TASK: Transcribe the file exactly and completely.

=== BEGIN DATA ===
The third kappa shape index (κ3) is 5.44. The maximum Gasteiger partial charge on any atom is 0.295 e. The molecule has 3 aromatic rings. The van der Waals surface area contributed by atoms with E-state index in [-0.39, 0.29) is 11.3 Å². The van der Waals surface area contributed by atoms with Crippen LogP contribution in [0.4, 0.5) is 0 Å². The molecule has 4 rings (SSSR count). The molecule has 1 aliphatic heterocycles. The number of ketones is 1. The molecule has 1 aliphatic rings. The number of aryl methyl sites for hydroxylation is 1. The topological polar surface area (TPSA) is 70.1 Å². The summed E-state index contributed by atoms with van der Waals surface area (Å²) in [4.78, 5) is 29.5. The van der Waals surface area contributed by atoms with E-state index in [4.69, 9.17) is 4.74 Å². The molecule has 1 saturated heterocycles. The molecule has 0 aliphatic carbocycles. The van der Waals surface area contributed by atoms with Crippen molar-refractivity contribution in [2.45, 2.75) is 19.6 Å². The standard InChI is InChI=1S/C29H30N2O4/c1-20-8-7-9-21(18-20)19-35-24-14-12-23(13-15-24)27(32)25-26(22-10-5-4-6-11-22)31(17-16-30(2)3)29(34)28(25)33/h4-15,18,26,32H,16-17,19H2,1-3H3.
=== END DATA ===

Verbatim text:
The third kappa shape index (κ3) is 5.44. The maximum Gasteiger partial charge on any atom is 0.295 e. The molecule has 3 aromatic rings. The van der Waals surface area contributed by atoms with E-state index in [-0.39, 0.29) is 11.3 Å². The van der Waals surface area contributed by atoms with Crippen LogP contribution in [0.4, 0.5) is 0 Å². The molecule has 4 rings (SSSR count). The molecule has 1 aliphatic heterocycles. The number of ketones is 1. The molecule has 1 aliphatic rings. The number of aryl methyl sites for hydroxylation is 1. The topological polar surface area (TPSA) is 70.1 Å². The summed E-state index contributed by atoms with van der Waals surface area (Å²) in [4.78, 5) is 29.5. The van der Waals surface area contributed by atoms with E-state index in [4.69, 9.17) is 4.74 Å². The molecule has 1 saturated heterocycles. The molecule has 0 aliphatic carbocycles. The van der Waals surface area contributed by atoms with Crippen molar-refractivity contribution in [2.45, 2.75) is 19.6 Å². The standard InChI is InChI=1S/C29H30N2O4/c1-20-8-7-9-21(18-20)19-35-24-14-12-23(13-15-24)27(32)25-26(22-10-5-4-6-11-22)31(17-16-30(2)3)29(34)28(25)33/h4-15,18,26,32H,16-17,19H2,1-3H3.